Is Church More than a Sermon?

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Is Church More than a Sermon?


In this podcast “Church: More than a sermon,” Drs. Darrell L. Bock, Michael Svigel, and Barry Jones discuss the question, “Why does church attendance matter if we have worship music, sermons online, and fellowship with other believers everyday?” and related inquiries from participants.


01:39 Why should we go to church?

07:20 Why can’t seminary substitute for the local church?

11:25 The culture of the consumerism and the church.

16:20 Women and the church

19:55 Communicating the importance of church as a minister

23:15 What if the church is not spiritually forming?

25:20 How do we stress the importance and expectations of community?

32:45 Is it a right motive to go to church to be both built up and build up?

37:00 How do you define a church?

37:55 Is it all right to leave a church where you get nothing out of?

42:20 What is the relationship between church and parachurch?

45:10 How does a minister balance time between sermon prep and pastoring?

47:20 How does one communicate online does not replace in person?

51:30 Should a person church shop?

53:30 As a seminary student, should church participation take precedent?

55:25 Why does DTS not include free food in class?


Darrell L. Bock: I want to frame this discussion by alluding to actually what caused us to have this topic, which you called, “The Church: More Than a Sermon.” After tonight, I want to add: “More Than a Sermon and Potluck.”

But anyway, we were talking to a group of Millennials at the turn of the year, Millennial women, who were interacting with us about their experience in the local church and talking about all the other places they get input. When we were all done – we had met with them for two hours – and when we were all done, we asked them, “What two podcasts would you like for us to do that would be of interest to your demographic?” The first one was a podcast on infertility, which I told them immediately was a topic I would have never thought to do a podcast on. So, I thank them for that.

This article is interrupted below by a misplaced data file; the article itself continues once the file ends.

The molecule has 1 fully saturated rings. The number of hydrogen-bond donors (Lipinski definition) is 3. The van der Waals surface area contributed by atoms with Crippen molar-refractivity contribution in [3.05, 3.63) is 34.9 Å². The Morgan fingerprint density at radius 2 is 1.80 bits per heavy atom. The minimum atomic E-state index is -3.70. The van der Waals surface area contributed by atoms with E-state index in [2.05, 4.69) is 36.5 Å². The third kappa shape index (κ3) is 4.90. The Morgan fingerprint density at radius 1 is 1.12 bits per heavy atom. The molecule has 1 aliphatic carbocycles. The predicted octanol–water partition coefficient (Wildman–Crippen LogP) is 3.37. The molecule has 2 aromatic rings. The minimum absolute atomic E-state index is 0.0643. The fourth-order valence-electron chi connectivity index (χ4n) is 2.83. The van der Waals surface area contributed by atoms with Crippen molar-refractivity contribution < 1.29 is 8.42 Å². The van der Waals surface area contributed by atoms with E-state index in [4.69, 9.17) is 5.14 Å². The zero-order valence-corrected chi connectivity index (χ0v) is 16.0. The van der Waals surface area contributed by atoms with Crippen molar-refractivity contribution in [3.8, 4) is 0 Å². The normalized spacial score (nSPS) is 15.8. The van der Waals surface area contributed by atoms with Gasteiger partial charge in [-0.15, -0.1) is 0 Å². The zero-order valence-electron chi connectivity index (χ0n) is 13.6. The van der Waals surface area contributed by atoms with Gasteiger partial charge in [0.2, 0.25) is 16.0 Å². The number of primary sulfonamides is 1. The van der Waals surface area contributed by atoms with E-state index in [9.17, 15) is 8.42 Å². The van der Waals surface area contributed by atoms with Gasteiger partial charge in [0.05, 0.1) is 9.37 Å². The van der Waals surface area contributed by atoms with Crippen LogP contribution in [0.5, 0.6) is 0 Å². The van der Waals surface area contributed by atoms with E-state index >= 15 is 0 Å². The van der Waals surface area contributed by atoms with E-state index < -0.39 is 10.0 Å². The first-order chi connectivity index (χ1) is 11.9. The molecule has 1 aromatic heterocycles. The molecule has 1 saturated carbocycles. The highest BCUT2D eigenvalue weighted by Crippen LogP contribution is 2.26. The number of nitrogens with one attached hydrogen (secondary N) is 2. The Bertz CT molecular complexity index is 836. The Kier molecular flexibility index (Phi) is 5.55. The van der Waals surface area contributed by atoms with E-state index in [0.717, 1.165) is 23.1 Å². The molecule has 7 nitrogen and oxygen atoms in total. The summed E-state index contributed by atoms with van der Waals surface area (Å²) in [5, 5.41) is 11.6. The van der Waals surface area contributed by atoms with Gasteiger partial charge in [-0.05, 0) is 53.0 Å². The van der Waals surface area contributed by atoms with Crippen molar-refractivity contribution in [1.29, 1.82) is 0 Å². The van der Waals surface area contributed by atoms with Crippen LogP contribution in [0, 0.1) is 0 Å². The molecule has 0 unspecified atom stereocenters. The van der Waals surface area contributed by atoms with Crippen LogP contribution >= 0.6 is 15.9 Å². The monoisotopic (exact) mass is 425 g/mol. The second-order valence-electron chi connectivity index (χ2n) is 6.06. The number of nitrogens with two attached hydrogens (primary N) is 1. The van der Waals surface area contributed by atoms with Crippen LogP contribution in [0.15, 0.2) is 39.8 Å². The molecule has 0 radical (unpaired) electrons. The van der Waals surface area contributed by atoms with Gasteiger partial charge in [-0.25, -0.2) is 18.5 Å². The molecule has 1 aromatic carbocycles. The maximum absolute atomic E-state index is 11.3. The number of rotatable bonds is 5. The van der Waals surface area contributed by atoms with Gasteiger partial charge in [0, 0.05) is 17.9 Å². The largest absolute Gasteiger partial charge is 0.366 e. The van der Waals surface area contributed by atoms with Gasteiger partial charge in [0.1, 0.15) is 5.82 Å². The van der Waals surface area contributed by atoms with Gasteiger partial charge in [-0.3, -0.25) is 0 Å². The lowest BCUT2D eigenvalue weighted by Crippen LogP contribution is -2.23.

Then the second one was, “Why should we go to church?” which produced its own kind of post facto conversation after they raised it. So, we thought, “That’s actually a good question.” I think that with the way in which institutions in general are viewed, and the way in which the church sometimes is viewed with suspicion in our larger culture, that’s a very fair question to ask. So, my opening question to you gentlemen is, besides the fact that Jesus did talk about church – which is a minor detail, okay?

All right.

Barry Jones: So, we can’t just say “Jesus”?

Darrell L. Bock: No, you just can’t just say “Jesus.”

Barry Jones: Okay, okay.

Darrell L. Bock: Okay? Because I’m the Jesus guy.

Barry Jones: Okay.

Darrell L. Bock: Okay? All right, but why should we go to church, in general, and in particularly, the value of the local church? How should we see the value of the local church? I’ll let you choose between the two of you.

Michael Svigel: Well, he’s closer.

Darrell L. Bock: He’s closer?

Barry Jones: Oh boy.

Darrell L. Bock: Okay.

Barry Jones: All right. Why go to church?

Michael Svigel: Why go to church?

Barry Jones: Why go to church? Jesus is not the sufficient answer.

Darrell L. Bock: Correct.

Barry Jones: So, I’ll give a little bit. It strikes me that one of the sort of succinct ways to capture what the church is about is the church is a liturgical community of disciples on mission; that the church is a liturgical community, so we gather for worship. The word “liturgy” sometimes freaks people out.

Darrell L. Bock: Yeah, I was freaked out just sitting here.